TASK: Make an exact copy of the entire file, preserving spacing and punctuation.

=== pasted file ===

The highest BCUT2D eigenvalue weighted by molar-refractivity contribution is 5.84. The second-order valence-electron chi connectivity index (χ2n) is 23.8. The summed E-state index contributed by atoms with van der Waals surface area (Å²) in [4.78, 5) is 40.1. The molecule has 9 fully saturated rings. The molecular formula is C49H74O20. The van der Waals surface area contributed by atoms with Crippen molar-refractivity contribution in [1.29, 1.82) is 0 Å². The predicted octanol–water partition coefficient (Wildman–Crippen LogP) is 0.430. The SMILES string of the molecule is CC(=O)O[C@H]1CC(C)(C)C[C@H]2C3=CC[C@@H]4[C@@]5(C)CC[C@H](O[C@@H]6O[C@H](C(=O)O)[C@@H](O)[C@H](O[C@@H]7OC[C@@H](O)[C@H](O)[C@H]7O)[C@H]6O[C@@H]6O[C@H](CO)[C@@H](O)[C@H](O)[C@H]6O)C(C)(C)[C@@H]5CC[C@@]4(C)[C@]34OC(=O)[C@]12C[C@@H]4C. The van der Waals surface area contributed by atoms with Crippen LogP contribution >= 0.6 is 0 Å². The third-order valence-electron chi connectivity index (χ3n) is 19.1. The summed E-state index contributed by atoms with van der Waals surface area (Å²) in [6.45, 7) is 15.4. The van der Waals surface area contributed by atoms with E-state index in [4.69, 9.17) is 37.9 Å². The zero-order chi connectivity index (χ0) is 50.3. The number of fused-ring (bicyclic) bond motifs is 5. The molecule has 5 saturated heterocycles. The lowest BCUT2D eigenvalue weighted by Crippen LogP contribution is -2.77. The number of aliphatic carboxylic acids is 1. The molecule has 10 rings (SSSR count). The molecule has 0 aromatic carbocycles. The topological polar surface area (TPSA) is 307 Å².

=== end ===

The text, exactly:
The highest BCUT2D eigenvalue weighted by molar-refractivity contribution is 5.84. The second-order valence-electron chi connectivity index (χ2n) is 23.8. The summed E-state index contributed by atoms with van der Waals surface area (Å²) in [4.78, 5) is 40.1. The molecule has 9 fully saturated rings. The molecular formula is C49H74O20. The van der Waals surface area contributed by atoms with Crippen molar-refractivity contribution in [1.29, 1.82) is 0 Å². The predicted octanol–water partition coefficient (Wildman–Crippen LogP) is 0.430. The SMILES string of the molecule is CC(=O)O[C@H]1CC(C)(C)C[C@H]2C3=CC[C@@H]4[C@@]5(C)CC[C@H](O[C@@H]6O[C@H](C(=O)O)[C@@H](O)[C@H](O[C@@H]7OC[C@@H](O)[C@H](O)[C@H]7O)[C@H]6O[C@@H]6O[C@H](CO)[C@@H](O)[C@H](O)[C@H]6O)C(C)(C)[C@@H]5CC[C@@]4(C)[C@]34OC(=O)[C@]12C[C@@H]4C. The van der Waals surface area contributed by atoms with Crippen LogP contribution >= 0.6 is 0 Å². The third-order valence-electron chi connectivity index (χ3n) is 19.1. The summed E-state index contributed by atoms with van der Waals surface area (Å²) in [6.45, 7) is 15.4. The van der Waals surface area contributed by atoms with E-state index in [4.69, 9.17) is 37.9 Å². The zero-order chi connectivity index (χ0) is 50.3. The number of fused-ring (bicyclic) bond motifs is 5. The molecule has 5 saturated heterocycles. The lowest BCUT2D eigenvalue weighted by Crippen LogP contribution is -2.77. The number of aliphatic carboxylic acids is 1. The molecule has 10 rings (SSSR count). The molecule has 0 aromatic carbocycles. The topological polar surface area (TPSA) is 307 Å².